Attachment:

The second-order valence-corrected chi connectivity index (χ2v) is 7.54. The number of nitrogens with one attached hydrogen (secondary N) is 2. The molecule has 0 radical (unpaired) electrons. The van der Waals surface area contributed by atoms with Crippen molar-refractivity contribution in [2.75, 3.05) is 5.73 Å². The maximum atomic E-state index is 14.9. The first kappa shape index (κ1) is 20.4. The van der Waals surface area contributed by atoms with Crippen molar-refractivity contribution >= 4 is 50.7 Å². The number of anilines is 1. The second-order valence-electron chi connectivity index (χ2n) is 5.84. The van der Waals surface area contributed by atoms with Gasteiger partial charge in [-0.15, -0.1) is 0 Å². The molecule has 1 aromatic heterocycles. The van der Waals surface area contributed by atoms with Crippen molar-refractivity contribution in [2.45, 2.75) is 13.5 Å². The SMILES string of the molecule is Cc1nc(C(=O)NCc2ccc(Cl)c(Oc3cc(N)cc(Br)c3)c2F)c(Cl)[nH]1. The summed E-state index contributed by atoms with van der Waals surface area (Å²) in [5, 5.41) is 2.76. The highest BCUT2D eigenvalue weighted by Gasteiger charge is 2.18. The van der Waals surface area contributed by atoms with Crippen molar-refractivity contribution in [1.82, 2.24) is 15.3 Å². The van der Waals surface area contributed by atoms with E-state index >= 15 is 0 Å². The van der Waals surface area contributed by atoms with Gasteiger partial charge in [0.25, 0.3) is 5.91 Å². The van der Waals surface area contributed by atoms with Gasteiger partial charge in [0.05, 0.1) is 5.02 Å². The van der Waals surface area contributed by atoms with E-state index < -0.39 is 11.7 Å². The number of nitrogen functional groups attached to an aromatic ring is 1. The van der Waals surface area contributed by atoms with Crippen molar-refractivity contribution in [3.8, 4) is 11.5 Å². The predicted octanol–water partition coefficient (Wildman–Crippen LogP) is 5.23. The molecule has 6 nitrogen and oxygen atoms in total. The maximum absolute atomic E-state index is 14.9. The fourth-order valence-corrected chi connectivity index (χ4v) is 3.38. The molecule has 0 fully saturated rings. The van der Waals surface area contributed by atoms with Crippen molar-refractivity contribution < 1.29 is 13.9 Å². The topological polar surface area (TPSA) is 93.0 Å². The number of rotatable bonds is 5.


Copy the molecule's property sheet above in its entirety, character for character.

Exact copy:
The second-order valence-corrected chi connectivity index (χ2v) is 7.54. The number of nitrogens with one attached hydrogen (secondary N) is 2. The molecule has 0 radical (unpaired) electrons. The van der Waals surface area contributed by atoms with Crippen molar-refractivity contribution in [2.75, 3.05) is 5.73 Å². The maximum atomic E-state index is 14.9. The first kappa shape index (κ1) is 20.4. The van der Waals surface area contributed by atoms with Crippen molar-refractivity contribution >= 4 is 50.7 Å². The number of anilines is 1. The second-order valence-electron chi connectivity index (χ2n) is 5.84. The van der Waals surface area contributed by atoms with Gasteiger partial charge in [-0.15, -0.1) is 0 Å². The molecule has 1 aromatic heterocycles. The van der Waals surface area contributed by atoms with Crippen molar-refractivity contribution in [2.45, 2.75) is 13.5 Å². The SMILES string of the molecule is Cc1nc(C(=O)NCc2ccc(Cl)c(Oc3cc(N)cc(Br)c3)c2F)c(Cl)[nH]1. The summed E-state index contributed by atoms with van der Waals surface area (Å²) in [5, 5.41) is 2.76. The highest BCUT2D eigenvalue weighted by Gasteiger charge is 2.18. The van der Waals surface area contributed by atoms with Crippen molar-refractivity contribution in [1.82, 2.24) is 15.3 Å². The van der Waals surface area contributed by atoms with E-state index >= 15 is 0 Å². The van der Waals surface area contributed by atoms with Gasteiger partial charge in [0.25, 0.3) is 5.91 Å². The van der Waals surface area contributed by atoms with Gasteiger partial charge in [0.05, 0.1) is 5.02 Å². The van der Waals surface area contributed by atoms with E-state index < -0.39 is 11.7 Å². The number of nitrogen functional groups attached to an aromatic ring is 1. The van der Waals surface area contributed by atoms with Crippen molar-refractivity contribution in [3.8, 4) is 11.5 Å². The predicted octanol–water partition coefficient (Wildman–Crippen LogP) is 5.23. The molecule has 6 nitrogen and oxygen atoms in total. The maximum absolute atomic E-state index is 14.9. The fourth-order valence-corrected chi connectivity index (χ4v) is 3.38. The molecule has 0 fully saturated rings. The van der Waals surface area contributed by atoms with Crippen molar-refractivity contribution < 1.29 is 13.9 Å². The topological polar surface area (TPSA) is 93.0 Å². The number of rotatable bonds is 5.